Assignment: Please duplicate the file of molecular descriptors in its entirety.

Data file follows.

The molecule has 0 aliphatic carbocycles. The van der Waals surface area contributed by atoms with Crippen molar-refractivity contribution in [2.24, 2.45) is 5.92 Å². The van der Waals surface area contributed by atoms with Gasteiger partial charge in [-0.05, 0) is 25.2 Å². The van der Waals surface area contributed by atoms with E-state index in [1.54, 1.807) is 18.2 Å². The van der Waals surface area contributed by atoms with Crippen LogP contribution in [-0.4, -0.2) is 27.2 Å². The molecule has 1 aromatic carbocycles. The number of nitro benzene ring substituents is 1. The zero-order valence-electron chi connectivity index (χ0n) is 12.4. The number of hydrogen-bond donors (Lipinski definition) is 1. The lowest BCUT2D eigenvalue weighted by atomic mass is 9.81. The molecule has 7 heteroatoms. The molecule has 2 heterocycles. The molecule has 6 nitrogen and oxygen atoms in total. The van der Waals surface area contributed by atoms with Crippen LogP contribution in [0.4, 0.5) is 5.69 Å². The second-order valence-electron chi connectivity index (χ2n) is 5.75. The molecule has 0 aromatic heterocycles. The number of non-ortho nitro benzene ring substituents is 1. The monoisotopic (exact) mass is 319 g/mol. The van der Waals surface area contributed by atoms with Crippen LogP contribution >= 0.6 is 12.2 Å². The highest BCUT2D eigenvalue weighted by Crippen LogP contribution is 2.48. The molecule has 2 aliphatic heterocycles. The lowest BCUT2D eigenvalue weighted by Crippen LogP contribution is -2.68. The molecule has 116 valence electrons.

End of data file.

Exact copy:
The molecule has 0 aliphatic carbocycles. The van der Waals surface area contributed by atoms with Crippen molar-refractivity contribution in [2.24, 2.45) is 5.92 Å². The van der Waals surface area contributed by atoms with Gasteiger partial charge in [-0.05, 0) is 25.2 Å². The van der Waals surface area contributed by atoms with E-state index in [1.54, 1.807) is 18.2 Å². The van der Waals surface area contributed by atoms with Crippen LogP contribution in [-0.4, -0.2) is 27.2 Å². The molecule has 1 aromatic carbocycles. The number of nitro benzene ring substituents is 1. The zero-order valence-electron chi connectivity index (χ0n) is 12.4. The number of hydrogen-bond donors (Lipinski definition) is 1. The lowest BCUT2D eigenvalue weighted by atomic mass is 9.81. The molecule has 7 heteroatoms. The molecule has 2 heterocycles. The molecule has 6 nitrogen and oxygen atoms in total. The van der Waals surface area contributed by atoms with Crippen LogP contribution in [0.4, 0.5) is 5.69 Å². The second-order valence-electron chi connectivity index (χ2n) is 5.75. The molecule has 0 aromatic heterocycles. The number of non-ortho nitro benzene ring substituents is 1. The monoisotopic (exact) mass is 319 g/mol. The van der Waals surface area contributed by atoms with Crippen LogP contribution >= 0.6 is 12.2 Å². The highest BCUT2D eigenvalue weighted by Crippen LogP contribution is 2.48. The molecule has 2 aliphatic heterocycles. The lowest BCUT2D eigenvalue weighted by Crippen LogP contribution is -2.68. The molecule has 116 valence electrons.